This 26 minute episode sparked my curiosity and had me wanting to check Sarah and Beth’s sources. Not necessarily because I didn’t believe them, but because I wanted a deeper understanding of what they were discussing. This particular show didn’t give much context about each of their five facts because there simply wasn’t enough time. But what it did give me were resources and a place to start. I don’t always agree with everything said on Pantsuit Politics, and I’m glad for it, because it forces me to do my own research and either further solidify my opinion or change it after becoming a more informed reader.

Other podcasts I’ve done this with are RadioLab — this episode on on the worst year ever made me dive down a deep rabbit hole — and Hidden Brain, specifically the episode about the dichotomy of two things being true. The episode of 99% Invisible called “Weeding is Fundamental,” about the San Francisco Public Library after an epic 1989 earthquake that struck near Santa Cruz, had me jumping from earthquakes to architecture to current library weeding policies to the current book banning crisis.

Read-Alongs

Another way that podcasts can help you become a better reader is through read-along style podcasts. Harry Potter and the Sacred Text reads a chapter from Harry Potter every week and reflects on it through a particular theme. Vanessa Zoltan and Matthew Potts hold a close reading using ancient religious reading practices to glean new meaning from every chapter. Through rigor and ritual, the team believes there is wisdom to be taken away from the text. Examining a text through a sacred lens brings a whole new type of engagement with the material, exercising your reading muscles in new ways they haven’t been used before. The podcast condemns J.K. Rowling’s transphobia and believes the readers and the reading process are the things to be held sacred. 

Fated Mates started as a read along of Kresley Cole’s Immortals After Dark series and has transformed over the seasons to reading romance through a different theme every season. Generally, the hosts Sarah MacLean and Jennifer Prokop announce what book they will be reading at the end of an episode and give listeners two weeks to read the book before their deep dive analysis of the book. The week between “deep dives” they have what’s called an interstitial episode where Jen and Sarah recommend books around a particular romance trope. This type of podcast improves your reading by letting you read as homework, then participate in the analysis the hosts have by listening to them debate the novel. Also, it introduces you to books that may have passed you by before and through reading “seminal texts” of the genre that you may be unaware of if you’re new to the romance community — or even if you’re not new, to be honest, because a genre like romance is so vast. Spending time reading the backlog history of a genre you love helps you better understand how the genre got where it is today.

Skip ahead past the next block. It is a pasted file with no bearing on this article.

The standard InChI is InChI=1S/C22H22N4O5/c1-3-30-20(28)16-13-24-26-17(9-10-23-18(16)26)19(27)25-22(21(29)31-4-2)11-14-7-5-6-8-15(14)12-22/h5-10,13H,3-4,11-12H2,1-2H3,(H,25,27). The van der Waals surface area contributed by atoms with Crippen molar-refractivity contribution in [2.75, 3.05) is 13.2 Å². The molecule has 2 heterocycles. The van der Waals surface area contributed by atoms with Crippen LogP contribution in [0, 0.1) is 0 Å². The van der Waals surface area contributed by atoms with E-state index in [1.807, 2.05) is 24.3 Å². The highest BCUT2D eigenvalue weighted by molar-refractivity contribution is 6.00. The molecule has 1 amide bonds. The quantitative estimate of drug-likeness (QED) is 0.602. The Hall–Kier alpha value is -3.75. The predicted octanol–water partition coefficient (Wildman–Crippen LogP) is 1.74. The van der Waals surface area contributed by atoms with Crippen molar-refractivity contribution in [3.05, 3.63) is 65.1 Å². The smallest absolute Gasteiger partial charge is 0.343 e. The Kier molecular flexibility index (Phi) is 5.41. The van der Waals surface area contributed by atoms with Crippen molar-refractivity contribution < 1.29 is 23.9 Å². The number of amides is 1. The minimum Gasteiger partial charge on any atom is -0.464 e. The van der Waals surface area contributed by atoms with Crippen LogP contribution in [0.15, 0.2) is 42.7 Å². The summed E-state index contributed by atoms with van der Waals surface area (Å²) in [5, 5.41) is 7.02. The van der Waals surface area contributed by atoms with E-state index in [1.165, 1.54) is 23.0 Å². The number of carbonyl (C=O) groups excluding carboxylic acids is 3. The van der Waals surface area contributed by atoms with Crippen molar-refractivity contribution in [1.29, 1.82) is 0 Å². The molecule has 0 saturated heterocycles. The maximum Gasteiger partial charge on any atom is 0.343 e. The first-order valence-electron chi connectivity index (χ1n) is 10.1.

Podcasts are a valuable tool for readers. Not taking advantage of gathered resources about a new interest you have is a mistake. In the world of being able to get infinite answers through the internet, it’s useful to have an expert in that field lay out a few places to start, then let your curiosity lead you naturally to the source, helping you become not only a better reader, but a more well read individual.


Be sure to check out Book Riot’s podcasts linked in the post above if you’re a dedicated podcast listener like me. Also, if you liked this, you might like New Bookish Podcasts to Listen to in 2022 and 33 of the Best Book Podcasts for All Genres.